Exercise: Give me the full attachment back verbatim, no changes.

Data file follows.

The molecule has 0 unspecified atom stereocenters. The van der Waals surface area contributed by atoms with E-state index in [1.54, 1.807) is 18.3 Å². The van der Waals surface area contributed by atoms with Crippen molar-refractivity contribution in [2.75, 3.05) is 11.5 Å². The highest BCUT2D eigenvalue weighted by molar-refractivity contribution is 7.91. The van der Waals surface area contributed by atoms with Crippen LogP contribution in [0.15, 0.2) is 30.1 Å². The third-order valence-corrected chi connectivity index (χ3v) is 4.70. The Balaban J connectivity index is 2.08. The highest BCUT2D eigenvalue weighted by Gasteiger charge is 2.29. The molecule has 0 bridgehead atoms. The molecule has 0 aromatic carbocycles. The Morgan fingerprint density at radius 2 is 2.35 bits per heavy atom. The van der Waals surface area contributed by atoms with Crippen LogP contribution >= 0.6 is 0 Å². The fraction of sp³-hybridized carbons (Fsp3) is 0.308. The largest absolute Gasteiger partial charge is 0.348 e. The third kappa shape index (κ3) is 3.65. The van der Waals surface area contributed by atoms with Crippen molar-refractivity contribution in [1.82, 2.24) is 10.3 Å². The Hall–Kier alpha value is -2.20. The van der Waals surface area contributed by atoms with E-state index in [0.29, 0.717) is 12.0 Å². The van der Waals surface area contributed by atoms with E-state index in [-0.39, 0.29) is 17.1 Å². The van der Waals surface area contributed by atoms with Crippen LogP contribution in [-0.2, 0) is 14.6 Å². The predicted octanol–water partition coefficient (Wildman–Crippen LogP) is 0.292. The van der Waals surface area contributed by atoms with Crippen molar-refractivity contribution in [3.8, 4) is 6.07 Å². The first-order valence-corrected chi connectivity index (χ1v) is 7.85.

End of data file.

The molecule has 0 unspecified atom stereocenters. The van der Waals surface area contributed by atoms with E-state index in [1.54, 1.807) is 18.3 Å². The van der Waals surface area contributed by atoms with Crippen molar-refractivity contribution in [2.75, 3.05) is 11.5 Å². The highest BCUT2D eigenvalue weighted by molar-refractivity contribution is 7.91. The van der Waals surface area contributed by atoms with Crippen LogP contribution in [0.15, 0.2) is 30.1 Å². The third-order valence-corrected chi connectivity index (χ3v) is 4.70. The Balaban J connectivity index is 2.08. The highest BCUT2D eigenvalue weighted by Gasteiger charge is 2.29. The molecule has 0 bridgehead atoms. The molecule has 0 aromatic carbocycles. The Morgan fingerprint density at radius 2 is 2.35 bits per heavy atom. The van der Waals surface area contributed by atoms with Crippen LogP contribution >= 0.6 is 0 Å². The fraction of sp³-hybridized carbons (Fsp3) is 0.308. The largest absolute Gasteiger partial charge is 0.348 e. The third kappa shape index (κ3) is 3.65. The van der Waals surface area contributed by atoms with Crippen molar-refractivity contribution in [1.82, 2.24) is 10.3 Å². The Hall–Kier alpha value is -2.20. The van der Waals surface area contributed by atoms with E-state index in [0.29, 0.717) is 12.0 Å². The van der Waals surface area contributed by atoms with E-state index in [-0.39, 0.29) is 17.1 Å². The van der Waals surface area contributed by atoms with Crippen LogP contribution in [-0.2, 0) is 14.6 Å². The predicted octanol–water partition coefficient (Wildman–Crippen LogP) is 0.292. The van der Waals surface area contributed by atoms with Crippen molar-refractivity contribution in [3.8, 4) is 6.07 Å². The first-order valence-corrected chi connectivity index (χ1v) is 7.85.